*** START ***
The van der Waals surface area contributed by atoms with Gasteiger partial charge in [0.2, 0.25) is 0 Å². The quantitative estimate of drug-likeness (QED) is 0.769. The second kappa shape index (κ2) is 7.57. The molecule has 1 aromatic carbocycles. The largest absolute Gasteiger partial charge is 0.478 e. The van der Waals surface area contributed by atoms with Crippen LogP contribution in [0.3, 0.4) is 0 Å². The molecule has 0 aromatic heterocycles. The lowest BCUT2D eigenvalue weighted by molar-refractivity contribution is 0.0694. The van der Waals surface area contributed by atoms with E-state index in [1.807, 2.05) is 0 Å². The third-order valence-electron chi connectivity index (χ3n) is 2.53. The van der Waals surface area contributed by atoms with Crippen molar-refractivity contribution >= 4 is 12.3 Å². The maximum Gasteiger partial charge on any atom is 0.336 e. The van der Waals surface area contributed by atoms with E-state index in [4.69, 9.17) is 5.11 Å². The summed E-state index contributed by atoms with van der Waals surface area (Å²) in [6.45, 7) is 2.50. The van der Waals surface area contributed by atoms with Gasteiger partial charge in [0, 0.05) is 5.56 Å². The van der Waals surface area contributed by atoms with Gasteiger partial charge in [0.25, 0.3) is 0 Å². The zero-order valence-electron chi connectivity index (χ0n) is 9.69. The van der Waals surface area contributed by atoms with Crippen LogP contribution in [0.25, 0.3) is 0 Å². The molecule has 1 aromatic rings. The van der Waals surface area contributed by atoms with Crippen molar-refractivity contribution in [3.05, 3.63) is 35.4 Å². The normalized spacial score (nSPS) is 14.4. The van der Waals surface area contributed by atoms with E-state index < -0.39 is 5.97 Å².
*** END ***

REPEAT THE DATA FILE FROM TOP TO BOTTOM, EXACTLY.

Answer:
The van der Waals surface area contributed by atoms with Gasteiger partial charge in [0.2, 0.25) is 0 Å². The quantitative estimate of drug-likeness (QED) is 0.769. The second kappa shape index (κ2) is 7.57. The molecule has 1 aromatic carbocycles. The largest absolute Gasteiger partial charge is 0.478 e. The van der Waals surface area contributed by atoms with Crippen LogP contribution in [0.3, 0.4) is 0 Å². The molecule has 0 aromatic heterocycles. The lowest BCUT2D eigenvalue weighted by molar-refractivity contribution is 0.0694. The van der Waals surface area contributed by atoms with E-state index in [1.807, 2.05) is 0 Å². The third-order valence-electron chi connectivity index (χ3n) is 2.53. The van der Waals surface area contributed by atoms with Crippen molar-refractivity contribution >= 4 is 12.3 Å². The maximum Gasteiger partial charge on any atom is 0.336 e. The van der Waals surface area contributed by atoms with E-state index in [4.69, 9.17) is 5.11 Å². The summed E-state index contributed by atoms with van der Waals surface area (Å²) in [6.45, 7) is 2.50. The van der Waals surface area contributed by atoms with Gasteiger partial charge in [0, 0.05) is 5.56 Å². The van der Waals surface area contributed by atoms with Gasteiger partial charge in [0.25, 0.3) is 0 Å². The zero-order valence-electron chi connectivity index (χ0n) is 9.69. The van der Waals surface area contributed by atoms with Crippen LogP contribution in [0.25, 0.3) is 0 Å². The molecule has 1 aromatic rings. The van der Waals surface area contributed by atoms with Crippen molar-refractivity contribution in [3.05, 3.63) is 35.4 Å². The normalized spacial score (nSPS) is 14.4. The van der Waals surface area contributed by atoms with E-state index < -0.39 is 5.97 Å².